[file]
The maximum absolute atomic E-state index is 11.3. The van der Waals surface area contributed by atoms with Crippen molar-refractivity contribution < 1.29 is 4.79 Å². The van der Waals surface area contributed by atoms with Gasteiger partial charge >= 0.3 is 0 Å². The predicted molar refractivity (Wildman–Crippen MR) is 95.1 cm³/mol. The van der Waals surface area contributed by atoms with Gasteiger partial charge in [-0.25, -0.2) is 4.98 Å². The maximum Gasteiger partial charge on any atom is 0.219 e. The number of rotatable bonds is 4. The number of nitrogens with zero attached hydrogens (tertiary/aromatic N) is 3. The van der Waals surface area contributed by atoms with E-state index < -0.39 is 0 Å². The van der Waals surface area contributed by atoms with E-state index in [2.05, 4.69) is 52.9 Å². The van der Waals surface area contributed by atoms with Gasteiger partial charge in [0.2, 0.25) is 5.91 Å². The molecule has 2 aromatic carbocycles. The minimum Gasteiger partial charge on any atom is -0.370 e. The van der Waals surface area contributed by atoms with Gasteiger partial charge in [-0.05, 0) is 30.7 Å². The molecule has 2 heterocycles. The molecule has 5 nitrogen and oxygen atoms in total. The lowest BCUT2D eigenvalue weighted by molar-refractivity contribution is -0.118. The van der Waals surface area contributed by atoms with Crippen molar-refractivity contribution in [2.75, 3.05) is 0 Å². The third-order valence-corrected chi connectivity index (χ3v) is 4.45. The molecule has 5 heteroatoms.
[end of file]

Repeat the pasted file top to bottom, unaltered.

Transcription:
The maximum absolute atomic E-state index is 11.3. The van der Waals surface area contributed by atoms with Crippen molar-refractivity contribution < 1.29 is 4.79 Å². The van der Waals surface area contributed by atoms with Gasteiger partial charge >= 0.3 is 0 Å². The predicted molar refractivity (Wildman–Crippen MR) is 95.1 cm³/mol. The van der Waals surface area contributed by atoms with Gasteiger partial charge in [-0.25, -0.2) is 4.98 Å². The maximum Gasteiger partial charge on any atom is 0.219 e. The number of rotatable bonds is 4. The number of nitrogens with zero attached hydrogens (tertiary/aromatic N) is 3. The van der Waals surface area contributed by atoms with E-state index < -0.39 is 0 Å². The van der Waals surface area contributed by atoms with E-state index in [2.05, 4.69) is 52.9 Å². The van der Waals surface area contributed by atoms with Gasteiger partial charge in [0.2, 0.25) is 5.91 Å². The molecule has 2 aromatic carbocycles. The minimum Gasteiger partial charge on any atom is -0.370 e. The van der Waals surface area contributed by atoms with Gasteiger partial charge in [-0.05, 0) is 30.7 Å². The molecule has 2 heterocycles. The molecule has 5 nitrogen and oxygen atoms in total. The lowest BCUT2D eigenvalue weighted by molar-refractivity contribution is -0.118. The van der Waals surface area contributed by atoms with Crippen molar-refractivity contribution in [2.75, 3.05) is 0 Å². The third-order valence-corrected chi connectivity index (χ3v) is 4.45. The molecule has 5 heteroatoms.